"The following letter was received by the postmaster in Jackson [circa Oct 1866]:

“Sir,—Not knowing your name, but thinking that you would do me the favor to try and ascertain whether there is a man living in the city of Jackson, where you live, or any where else, by the name of Willey. I am his son. I was taken by the Indians about thirty years ago. Can you find any of the relatives of this Willey? All that I know about it is that my father's name is Willey, and that I was taken from Michigan. This I was told by an Indian. Please to try and find out for me, and I will thank you whether you find my father or not, as soon as you can make it convenient, as I want to see him or my relations. Your humble servant, WILLIAM WILLEY."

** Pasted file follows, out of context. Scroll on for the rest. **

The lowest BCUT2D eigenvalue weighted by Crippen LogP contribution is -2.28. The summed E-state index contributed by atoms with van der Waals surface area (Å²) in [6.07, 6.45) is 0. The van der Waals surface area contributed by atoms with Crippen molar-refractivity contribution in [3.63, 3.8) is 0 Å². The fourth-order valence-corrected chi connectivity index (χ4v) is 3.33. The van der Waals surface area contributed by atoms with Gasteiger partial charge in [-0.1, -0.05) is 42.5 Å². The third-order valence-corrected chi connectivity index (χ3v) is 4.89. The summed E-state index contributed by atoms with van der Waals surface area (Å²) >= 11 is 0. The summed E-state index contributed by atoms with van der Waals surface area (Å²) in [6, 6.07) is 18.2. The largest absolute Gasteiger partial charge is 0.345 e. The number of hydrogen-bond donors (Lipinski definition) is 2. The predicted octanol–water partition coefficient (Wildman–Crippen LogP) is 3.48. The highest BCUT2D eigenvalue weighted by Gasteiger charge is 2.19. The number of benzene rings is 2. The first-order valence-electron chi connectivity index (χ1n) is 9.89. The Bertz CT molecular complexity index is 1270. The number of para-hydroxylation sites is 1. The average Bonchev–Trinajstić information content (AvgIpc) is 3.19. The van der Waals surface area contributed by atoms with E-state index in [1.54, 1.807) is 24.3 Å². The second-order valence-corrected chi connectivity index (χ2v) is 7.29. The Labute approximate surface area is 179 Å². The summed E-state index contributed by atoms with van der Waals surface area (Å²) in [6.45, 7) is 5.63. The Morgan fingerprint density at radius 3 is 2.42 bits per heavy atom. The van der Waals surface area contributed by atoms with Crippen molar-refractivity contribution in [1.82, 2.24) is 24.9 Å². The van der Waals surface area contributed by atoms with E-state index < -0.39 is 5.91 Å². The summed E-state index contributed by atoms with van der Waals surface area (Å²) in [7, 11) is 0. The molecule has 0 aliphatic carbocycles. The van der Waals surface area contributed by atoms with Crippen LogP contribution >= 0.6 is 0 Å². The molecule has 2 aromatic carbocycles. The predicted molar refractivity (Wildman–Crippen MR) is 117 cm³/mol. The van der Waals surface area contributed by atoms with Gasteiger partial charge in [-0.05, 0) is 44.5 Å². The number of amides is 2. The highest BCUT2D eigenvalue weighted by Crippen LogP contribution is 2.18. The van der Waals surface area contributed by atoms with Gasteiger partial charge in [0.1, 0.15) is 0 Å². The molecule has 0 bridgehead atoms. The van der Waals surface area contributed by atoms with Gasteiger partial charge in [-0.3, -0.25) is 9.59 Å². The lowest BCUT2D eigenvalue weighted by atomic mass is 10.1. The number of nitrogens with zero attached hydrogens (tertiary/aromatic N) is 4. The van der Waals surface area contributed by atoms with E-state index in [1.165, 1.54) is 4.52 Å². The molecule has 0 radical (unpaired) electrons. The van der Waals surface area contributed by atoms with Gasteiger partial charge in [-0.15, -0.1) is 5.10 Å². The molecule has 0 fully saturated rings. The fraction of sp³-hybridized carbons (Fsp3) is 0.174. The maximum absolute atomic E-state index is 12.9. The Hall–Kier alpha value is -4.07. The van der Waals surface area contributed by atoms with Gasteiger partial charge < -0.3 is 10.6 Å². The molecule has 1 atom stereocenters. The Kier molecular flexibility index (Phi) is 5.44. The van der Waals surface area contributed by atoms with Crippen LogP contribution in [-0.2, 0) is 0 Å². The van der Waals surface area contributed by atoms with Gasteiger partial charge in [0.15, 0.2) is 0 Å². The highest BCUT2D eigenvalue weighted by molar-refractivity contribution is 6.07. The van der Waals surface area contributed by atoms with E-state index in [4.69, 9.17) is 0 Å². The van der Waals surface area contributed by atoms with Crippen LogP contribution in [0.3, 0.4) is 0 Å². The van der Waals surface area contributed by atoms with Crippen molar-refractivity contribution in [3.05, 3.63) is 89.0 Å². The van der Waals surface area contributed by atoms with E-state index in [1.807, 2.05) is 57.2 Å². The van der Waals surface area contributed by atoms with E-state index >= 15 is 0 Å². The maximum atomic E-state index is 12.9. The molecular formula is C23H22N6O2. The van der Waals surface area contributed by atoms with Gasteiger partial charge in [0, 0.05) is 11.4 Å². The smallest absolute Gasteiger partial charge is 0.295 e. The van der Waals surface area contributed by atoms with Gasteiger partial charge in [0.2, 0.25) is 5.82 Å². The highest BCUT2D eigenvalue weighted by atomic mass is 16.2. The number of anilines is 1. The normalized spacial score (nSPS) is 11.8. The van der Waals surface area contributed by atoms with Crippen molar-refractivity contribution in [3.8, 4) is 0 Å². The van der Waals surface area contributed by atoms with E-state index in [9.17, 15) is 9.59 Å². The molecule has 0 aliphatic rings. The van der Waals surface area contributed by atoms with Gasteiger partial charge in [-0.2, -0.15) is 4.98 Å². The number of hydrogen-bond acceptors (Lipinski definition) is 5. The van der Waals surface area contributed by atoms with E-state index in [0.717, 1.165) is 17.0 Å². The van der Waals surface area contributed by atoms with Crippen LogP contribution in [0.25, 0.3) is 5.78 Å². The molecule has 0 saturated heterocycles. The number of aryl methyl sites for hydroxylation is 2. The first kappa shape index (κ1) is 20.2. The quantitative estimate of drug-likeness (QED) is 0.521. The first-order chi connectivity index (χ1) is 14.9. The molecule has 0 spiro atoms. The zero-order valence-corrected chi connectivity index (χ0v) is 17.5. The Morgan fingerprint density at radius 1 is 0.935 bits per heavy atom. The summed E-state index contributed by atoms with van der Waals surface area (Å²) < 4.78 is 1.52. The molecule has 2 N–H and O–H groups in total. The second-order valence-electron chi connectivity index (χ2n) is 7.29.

The Lost Jackson Boy (
Just ran across this story looking for info about the Cavalry round-up of Native Americans in Jackson around the mid-1800s. I remember they were supposed to have gathered Indians on a hill on Lansing Street or Ganson street in Jackson, but the details weren't fleshed out much in the illustrated history of Jackson that I read a few years back.

This story comes from Harper's New Monthly Magazine, vol. 35, no. 209, pp. 631-633, October 1867.


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